Experts, including several therapists, covered topics including men’s healing processes after abortion; abortion’s effects on men’s spirituality and mental health; fatherhood and abortion; and why men who have been involved in abortion come for help. More than 150 people attended from 27 states and four countries.

“If you raise the issue of men and abortion, people seem to be surprised,” she said. “Since I have started Project Rachel in 1984, I have talked to fathers.”

After numerous calls from men seeking help, Thorn coordinated efforts with the Knights of Columbus to offer conferences addressing men’s needs.

“They get it; they understand the need for people to heal,” she said, also noting the mandate from the Holy Father to comfort those wounded by abortion. “We have ignored the men. Take a look at the L.A. Times, a recent article entitled, ‘Changing Abortion’s Pronoun’ and The Nation’s article, ‘The Mourning After,’ a very liberal magazine, but even they recognize the need for this.”

According to a Web-based study by Vincent M. Rue, co-director of the Institute for Pregnancy Loss, Jacksonville, Fla., of 135 men who experienced an abortion, 48 percent of them stated that they opposed their partner’s abortion and 69 percent reported moderate to very high stress following the abortion.

“For women and men, abortion can result in significant symptoms of grief, guilt, shame and trauma,” he wrote in an article titled, “The Hollow Men: Male Grief and Trauma Following Abortion” distributed by the U.S. Conference of Catholic Bishops as part of their 2008 Fall respect life observance. The article is available at http://www.usccb.org/prolife/programs/rlp/rue.pdf.

“Grief involves the many ways people cope with death on both the emotional and cognitive levels. Guilt is the uncomfortable awareness of wrongdoing, usually based on conscience. Shame expands on guilt from wrongdoing and concludes that ‘I am bad,’ resulting in feelings of self-hatred, worthlessness, and avoidance of others. Trauma is the core of psychological injury, usually a result of witnessing or experiencing death, over which a person feels intense fear, helplessness, and horror. For men in particular, suppressing feelings from abortion can both hinder recovery and reconciliation, and decrease their sense of well-being.”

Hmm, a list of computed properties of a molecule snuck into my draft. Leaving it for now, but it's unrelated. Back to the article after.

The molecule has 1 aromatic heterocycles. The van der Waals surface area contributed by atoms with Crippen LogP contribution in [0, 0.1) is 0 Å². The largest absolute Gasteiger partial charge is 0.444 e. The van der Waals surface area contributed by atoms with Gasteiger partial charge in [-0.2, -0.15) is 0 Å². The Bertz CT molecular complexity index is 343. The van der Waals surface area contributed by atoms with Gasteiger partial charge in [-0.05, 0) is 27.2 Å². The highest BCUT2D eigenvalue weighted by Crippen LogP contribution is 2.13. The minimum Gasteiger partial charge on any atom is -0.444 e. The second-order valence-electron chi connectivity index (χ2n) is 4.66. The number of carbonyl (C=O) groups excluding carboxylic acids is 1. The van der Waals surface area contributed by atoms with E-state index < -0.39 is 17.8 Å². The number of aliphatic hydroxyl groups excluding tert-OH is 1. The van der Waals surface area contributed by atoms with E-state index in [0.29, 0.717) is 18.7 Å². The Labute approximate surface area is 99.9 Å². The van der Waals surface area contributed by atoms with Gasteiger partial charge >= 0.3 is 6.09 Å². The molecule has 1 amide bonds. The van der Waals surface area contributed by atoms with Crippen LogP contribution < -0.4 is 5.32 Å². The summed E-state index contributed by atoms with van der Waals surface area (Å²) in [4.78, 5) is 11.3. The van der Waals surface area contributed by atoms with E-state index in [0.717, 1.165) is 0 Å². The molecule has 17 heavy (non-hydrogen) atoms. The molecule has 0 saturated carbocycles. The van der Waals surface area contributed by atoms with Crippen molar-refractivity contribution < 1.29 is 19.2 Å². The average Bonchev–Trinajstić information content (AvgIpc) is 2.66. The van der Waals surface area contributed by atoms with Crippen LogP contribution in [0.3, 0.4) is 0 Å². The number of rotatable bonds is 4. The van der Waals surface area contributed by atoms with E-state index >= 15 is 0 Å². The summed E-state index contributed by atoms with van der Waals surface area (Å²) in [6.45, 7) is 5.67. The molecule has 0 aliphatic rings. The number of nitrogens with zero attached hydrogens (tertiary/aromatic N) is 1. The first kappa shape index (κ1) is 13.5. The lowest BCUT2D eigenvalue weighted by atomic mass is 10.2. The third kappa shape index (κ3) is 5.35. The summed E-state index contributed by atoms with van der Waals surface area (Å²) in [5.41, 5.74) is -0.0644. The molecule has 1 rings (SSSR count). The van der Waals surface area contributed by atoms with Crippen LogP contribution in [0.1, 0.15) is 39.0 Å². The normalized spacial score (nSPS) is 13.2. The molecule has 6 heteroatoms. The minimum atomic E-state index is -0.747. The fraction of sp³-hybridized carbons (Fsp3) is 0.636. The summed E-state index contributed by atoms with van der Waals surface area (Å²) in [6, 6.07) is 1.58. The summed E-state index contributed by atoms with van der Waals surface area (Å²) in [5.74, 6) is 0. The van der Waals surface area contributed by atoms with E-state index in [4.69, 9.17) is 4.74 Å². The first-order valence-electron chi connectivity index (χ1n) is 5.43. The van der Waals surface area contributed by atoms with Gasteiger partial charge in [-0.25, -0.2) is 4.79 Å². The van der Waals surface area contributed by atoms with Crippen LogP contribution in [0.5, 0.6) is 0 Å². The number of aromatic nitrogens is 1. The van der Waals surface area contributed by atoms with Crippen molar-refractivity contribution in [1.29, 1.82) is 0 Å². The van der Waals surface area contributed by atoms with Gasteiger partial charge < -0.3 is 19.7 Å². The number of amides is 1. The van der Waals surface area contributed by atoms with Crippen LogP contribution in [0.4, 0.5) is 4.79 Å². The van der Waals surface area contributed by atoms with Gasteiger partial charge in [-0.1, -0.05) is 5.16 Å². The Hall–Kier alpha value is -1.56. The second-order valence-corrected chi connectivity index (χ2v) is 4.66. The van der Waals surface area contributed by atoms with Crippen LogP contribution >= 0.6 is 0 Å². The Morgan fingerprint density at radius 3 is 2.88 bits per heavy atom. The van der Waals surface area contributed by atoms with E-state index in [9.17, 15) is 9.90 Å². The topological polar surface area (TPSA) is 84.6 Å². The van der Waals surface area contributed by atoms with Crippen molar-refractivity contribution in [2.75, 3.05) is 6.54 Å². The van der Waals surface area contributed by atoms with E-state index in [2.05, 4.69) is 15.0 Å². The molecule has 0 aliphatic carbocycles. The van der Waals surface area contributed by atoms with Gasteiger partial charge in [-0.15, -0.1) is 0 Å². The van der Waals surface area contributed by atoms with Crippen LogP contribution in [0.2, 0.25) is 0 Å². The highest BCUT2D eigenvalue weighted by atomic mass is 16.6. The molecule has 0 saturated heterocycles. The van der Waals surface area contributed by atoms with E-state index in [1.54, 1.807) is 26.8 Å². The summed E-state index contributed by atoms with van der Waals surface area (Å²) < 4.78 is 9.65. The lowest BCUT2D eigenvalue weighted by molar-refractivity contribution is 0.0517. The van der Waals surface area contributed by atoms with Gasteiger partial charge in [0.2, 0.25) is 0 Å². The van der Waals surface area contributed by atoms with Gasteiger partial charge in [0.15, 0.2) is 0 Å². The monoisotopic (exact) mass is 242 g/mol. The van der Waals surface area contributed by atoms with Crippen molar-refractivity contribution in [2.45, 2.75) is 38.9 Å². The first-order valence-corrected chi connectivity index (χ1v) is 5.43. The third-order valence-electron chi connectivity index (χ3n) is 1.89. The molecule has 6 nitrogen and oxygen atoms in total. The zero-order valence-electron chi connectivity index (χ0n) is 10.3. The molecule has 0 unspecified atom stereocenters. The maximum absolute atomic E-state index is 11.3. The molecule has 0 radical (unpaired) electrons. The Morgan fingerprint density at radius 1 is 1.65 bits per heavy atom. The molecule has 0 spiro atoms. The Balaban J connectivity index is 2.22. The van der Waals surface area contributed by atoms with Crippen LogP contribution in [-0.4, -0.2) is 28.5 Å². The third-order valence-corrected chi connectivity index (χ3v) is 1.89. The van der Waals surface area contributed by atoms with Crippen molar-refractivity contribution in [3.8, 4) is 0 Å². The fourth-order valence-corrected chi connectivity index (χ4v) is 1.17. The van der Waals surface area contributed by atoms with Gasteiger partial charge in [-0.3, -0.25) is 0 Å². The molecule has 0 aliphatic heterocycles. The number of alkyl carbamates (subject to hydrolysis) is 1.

Thorn said conferences like “Reclaiming Fatherhood” could help men deal with their post-abortion reality the way Project Rachel has helped women who have undergone abortions deal with their emotional and spiritual scars.

With an estimated 40 million abortions in the United States, Thorn states that 40 million men have also been affected.

“We have no idea how many people are wounded,” she said. “And sometimes the effects are latent for 15 years and suddenly pop up at the birth of his first child, or sometimes, it is something that bubbles up randomly.”

For Aubert, it is testament to what he and countless others continue to suffer. “I am living proof that I am not the only one on the planet who worries about this,” he said. “I find that men who thought this through overwhelmingly have bad feelings. I gave a talk in my hometown of Houston and this old guy about 75-ish came up to me afterward. He was weeping. All he could say was thank you. Here he was 75 and at some point in his life, probably 30 years earlier he was part of an abortion and has been dealing with this ever since and couldn’t talk about it.”

For more informationor to receive help if you or someone you know has been affected by an abortion, contact:
The National Office of Post Abortion Reconciliation and Healing
(800) 5WE-CARE
Or the “Truth Matters” Web site, by Chris Aubert
www.chrisaubert.com